The ever-increasing demand for safer contactless and mobile payment options—spurred by the COVID-19 pandemic and certain to remain high even when the virus is in the rearview mirror—makes introducing QR codes a wise move for merchants in many vertical markets. Retailers like Walmart, Target, and Amazon (in its Amazon Go grocery stores)—along with countless others—have already jumped on this bandwagon, offering contactless payments based on the scanning of QR codes.
Many restaurant operators have done the same and now allow guests to pay in one of two ways. They can use their smartphone cameras to scan QR codes found on placards at their table or on their checks, which generates a link that takes them to an online checkout page where they enter their payment information. Or QR codes are scanned and payments are sent via an app.
However, retail and restaurant customers are not the only consumers whose desire to avoid the virus—and enjoy a convenient payment experience—may be satisfied using QR codes. For example, entities that may collect in-person payments, such as healthcare providers, utilities, real estate management organizations, and insurance companies, might display QR codes on their premises. Instead of waiting in lines, interacting with receptionists or customer service representatives, or both, consumers can scan a QR code that brings them to a payment page.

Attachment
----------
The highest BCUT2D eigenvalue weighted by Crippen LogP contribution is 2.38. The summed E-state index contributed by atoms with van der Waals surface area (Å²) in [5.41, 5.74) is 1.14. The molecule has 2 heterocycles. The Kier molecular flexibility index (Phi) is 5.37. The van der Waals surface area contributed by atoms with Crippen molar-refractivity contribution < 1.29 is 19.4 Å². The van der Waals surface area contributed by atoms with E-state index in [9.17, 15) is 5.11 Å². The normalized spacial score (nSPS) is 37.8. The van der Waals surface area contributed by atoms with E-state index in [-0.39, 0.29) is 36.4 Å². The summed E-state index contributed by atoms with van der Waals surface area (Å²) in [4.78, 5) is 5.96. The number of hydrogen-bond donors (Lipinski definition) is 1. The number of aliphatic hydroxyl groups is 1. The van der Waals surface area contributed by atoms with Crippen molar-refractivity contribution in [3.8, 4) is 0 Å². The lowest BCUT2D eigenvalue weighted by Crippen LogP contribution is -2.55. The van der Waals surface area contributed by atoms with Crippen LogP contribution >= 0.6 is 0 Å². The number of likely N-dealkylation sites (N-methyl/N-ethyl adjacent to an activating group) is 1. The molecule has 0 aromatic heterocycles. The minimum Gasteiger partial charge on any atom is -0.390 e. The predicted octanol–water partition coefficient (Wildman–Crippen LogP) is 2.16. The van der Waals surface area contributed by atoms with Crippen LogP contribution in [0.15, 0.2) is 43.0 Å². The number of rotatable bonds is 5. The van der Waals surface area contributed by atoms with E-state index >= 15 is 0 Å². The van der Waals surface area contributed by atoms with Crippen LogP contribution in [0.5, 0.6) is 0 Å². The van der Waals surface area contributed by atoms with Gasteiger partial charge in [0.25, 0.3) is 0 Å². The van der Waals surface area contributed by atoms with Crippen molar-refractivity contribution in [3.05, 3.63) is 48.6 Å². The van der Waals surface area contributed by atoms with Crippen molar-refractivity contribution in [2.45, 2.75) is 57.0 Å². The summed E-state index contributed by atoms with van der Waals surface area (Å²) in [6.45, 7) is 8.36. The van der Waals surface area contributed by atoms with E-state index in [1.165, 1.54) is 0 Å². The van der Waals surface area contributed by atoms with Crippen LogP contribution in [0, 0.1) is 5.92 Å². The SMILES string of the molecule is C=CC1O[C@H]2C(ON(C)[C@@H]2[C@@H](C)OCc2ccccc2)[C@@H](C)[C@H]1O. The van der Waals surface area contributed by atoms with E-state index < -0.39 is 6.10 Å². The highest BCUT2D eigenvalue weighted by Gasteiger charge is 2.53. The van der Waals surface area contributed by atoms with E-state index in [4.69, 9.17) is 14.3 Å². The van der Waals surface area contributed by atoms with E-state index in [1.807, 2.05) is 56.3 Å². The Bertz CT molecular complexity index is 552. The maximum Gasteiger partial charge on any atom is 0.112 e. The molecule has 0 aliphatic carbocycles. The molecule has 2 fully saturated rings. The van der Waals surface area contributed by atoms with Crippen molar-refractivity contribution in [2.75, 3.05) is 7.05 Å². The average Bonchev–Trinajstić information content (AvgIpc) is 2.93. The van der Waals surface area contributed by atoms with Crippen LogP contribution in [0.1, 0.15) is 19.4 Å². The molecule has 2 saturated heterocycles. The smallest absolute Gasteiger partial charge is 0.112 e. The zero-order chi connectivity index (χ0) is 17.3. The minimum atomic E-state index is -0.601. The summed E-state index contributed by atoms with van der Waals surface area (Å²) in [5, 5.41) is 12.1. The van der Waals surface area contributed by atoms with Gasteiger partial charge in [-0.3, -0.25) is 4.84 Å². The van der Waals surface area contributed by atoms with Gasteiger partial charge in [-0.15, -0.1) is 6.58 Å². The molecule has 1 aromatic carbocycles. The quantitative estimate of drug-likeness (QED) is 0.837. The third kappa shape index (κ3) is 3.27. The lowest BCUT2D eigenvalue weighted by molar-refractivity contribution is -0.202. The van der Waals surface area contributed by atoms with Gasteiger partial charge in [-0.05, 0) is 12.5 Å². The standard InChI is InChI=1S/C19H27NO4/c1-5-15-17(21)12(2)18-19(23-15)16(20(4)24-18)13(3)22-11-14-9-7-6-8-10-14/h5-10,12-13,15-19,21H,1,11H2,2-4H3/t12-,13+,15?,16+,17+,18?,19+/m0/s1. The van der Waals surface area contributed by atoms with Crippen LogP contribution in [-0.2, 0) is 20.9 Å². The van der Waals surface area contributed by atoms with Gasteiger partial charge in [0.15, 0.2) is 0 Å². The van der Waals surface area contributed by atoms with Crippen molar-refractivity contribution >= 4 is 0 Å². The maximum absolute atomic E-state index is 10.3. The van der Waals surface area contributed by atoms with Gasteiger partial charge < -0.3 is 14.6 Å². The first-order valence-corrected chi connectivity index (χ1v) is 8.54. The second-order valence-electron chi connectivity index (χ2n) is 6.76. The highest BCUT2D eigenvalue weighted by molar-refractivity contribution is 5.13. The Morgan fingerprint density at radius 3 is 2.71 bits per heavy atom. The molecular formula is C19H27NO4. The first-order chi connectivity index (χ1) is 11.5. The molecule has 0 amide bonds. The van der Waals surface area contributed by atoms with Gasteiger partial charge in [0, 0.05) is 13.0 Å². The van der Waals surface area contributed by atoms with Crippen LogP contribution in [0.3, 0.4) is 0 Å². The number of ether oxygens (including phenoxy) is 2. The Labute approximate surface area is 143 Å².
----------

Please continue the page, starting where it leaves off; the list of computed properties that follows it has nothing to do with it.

In a somewhat different vein, any business that sends paper invoices or bills to consumers can up the convenience ante by embedding QR codes into their invoices. These QR codes are designed for one-time use and contain data about the amount due. Scanning the codes with a mobile device leads consumers to a hosted payment page where they can pay their bill in full or in part using their credit or debit card information.
Other Applications for QR Codes
But QR codes also have a myriad of applications other than payments. Businesses can harness them as a vehicle for disseminating information to consumers. For example, QR codes displayed on business’ premises (e.g., on posters and signs) can be used to provide consumers with additional information about services, marketing/promotional campaigns, and the like—or to lead them to longer content, such as helpful articles. They can also be harnessed to schedule appointments.
Further, QR codes can be added to business’ websites—again, to disseminate information and content. Many businesses now use QR codes to provide customers with links to directions to their offices. In the healthcare vertical, QR codes are a vehicle for disseminating laboratory results and prescriptions, too.
Creating QR Codes
QR generator software is one way to create QR codes. There are many QR generator software options that can be used to generate QR codes for businesses.
Some of these include:
Additionally, the ‘E-Complish Support Team’ can create QR Codes for its clients, just open a Support Ticket and we will provide a QR Code for any webpage.
With E-Complish’s Print & Mail service, QR codes can be embedded into invoices. Consumers may then scan the codes with a smartphone to quickly pay their bills. Find out more about this and other payment solutions from E-Complish and schedule a consultation here.